• Rob

Run Happy

In my previous article, I wrote about why you should start running this year. I received a lot of feedback and questions which was great, so I thought I would expand on the running topic some more.

I like to find the positives in situations and in the current lockdown climate, it can be difficult to find reasons to smile. For me personally I have always enjoyed running and have encouraged my friends, family and clients to try it. Seeing more runners around the town has been so refreshing and I genuinely smile whenever I see a runner no matter how fast or slow they are. The fact they have decided to find the time, get the gear and get out there is a truly wonderful feat.

Now if you’re reading this and you are a runner, there are a few things I must ask of you.

Firstly and probably most importantly, smile. Trust me on this, there is science behind what a smile will do for you. Research has shown that runners who smile use less oxygen, run more economically and had a lower perceived rate of exertion than those who frown. Next time you are out and pass a fellow runner, walker, biker be that person who smiles, nods, waves. You never know, you could be the happiest part of their day!

With the current national lockdown, you may feel as if you’re not going anywhere. Not moving forward nor backwards. No holidays, parties or celebrations to look forward to. Running itself is a series of bounds in a forward moving direction. The act of running gives you a sense of completing something, no matter how short, long, fast or slow, it will leave you feeling accomplished.

If your goal is to run faster or break a distance PB, I have a few short top tips for you to consider on your next venture:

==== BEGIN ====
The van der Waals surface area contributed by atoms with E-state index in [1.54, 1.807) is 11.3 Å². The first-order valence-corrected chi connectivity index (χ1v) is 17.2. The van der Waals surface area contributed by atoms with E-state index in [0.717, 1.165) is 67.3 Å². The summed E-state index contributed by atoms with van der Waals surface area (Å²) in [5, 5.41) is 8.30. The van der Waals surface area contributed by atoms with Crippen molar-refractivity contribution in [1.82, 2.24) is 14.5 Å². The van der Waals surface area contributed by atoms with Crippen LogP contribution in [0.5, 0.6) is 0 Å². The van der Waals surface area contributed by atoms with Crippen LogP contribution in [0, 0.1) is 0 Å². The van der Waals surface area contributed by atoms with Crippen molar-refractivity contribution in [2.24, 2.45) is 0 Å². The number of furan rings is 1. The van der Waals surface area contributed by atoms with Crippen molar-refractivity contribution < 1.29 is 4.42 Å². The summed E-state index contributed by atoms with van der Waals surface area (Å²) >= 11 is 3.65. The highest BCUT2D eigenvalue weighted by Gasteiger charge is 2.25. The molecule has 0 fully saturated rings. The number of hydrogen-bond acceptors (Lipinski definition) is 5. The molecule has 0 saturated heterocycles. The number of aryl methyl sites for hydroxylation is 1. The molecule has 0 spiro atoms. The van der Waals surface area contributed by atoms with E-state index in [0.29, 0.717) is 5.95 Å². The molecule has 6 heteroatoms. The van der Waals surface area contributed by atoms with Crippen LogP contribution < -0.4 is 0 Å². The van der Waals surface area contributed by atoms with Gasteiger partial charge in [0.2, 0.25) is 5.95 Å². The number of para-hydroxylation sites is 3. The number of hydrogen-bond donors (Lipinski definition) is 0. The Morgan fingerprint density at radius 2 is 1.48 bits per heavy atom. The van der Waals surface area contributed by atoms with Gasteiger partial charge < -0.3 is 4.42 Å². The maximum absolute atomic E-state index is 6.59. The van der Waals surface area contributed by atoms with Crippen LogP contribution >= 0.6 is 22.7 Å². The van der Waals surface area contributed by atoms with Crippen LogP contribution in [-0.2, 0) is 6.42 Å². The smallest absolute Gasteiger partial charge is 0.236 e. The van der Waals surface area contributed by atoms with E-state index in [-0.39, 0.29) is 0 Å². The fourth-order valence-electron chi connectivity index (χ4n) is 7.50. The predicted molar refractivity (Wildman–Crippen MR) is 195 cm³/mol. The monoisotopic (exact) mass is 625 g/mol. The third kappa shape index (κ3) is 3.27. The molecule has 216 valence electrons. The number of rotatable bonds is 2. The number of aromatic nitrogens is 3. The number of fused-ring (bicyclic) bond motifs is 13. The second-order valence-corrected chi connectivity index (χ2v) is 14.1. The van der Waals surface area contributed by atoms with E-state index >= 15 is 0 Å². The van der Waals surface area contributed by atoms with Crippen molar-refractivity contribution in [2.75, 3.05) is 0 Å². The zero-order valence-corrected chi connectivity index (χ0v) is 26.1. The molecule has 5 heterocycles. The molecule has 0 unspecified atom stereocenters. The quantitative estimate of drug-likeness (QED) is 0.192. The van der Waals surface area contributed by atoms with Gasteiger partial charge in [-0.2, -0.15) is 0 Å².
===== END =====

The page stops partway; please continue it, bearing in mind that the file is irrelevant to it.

1. Run on flat terrain. Pick a route that isn’t too hilly if you’re going for timed PB’s. In fact, try and repeat the same route you achieved your previous PB on so you get a better comparison.

2. Run smooth. When Eliud Kipcoche ran 26.2 miles in 1:59:40, the track he completed this on was specifically designed in Vienna to be completely flat, the altitude was 540 feet above sea level and it wasn’t too cold or hot. Try to run on roads where possible (into traffic, safely of course) as pavements tend to have grooves that will affect your stride and levels of muscular fatigue.

3. Get stronger. The strength of contraction and ability to decelerate will have a huge impact on your running levels and ability to recover between runs. Exercises that mimic running such as lunges, hops and single leg balancing are just a few that will improve your running strength.

If you need an extra push of motivation, Body & Mind Physiotherapy and I have set up a fundraiser, with the aim of jointly completing 1,000km by either running, walking, wheeling or cycling between Monday 8th February and Sunday 14th February. Our aim is to raise £1,000 to go towards thanking the Petersfield Community Hospital NHS staff for their extraordinary efforts during the pandemic.

We have a group on Facebook called ‘Petersfield Running Community NHS Fund Raiser’, so please join in and share with your friends and family to take part and donate to a brilliant cause!

Looking forward to seeing you out on the streets and in the countryside soon.

Stay healthy, safe and happy. Feel free to email me if you have any questions about running as I’d love to help at robcarrpt@gmail.com


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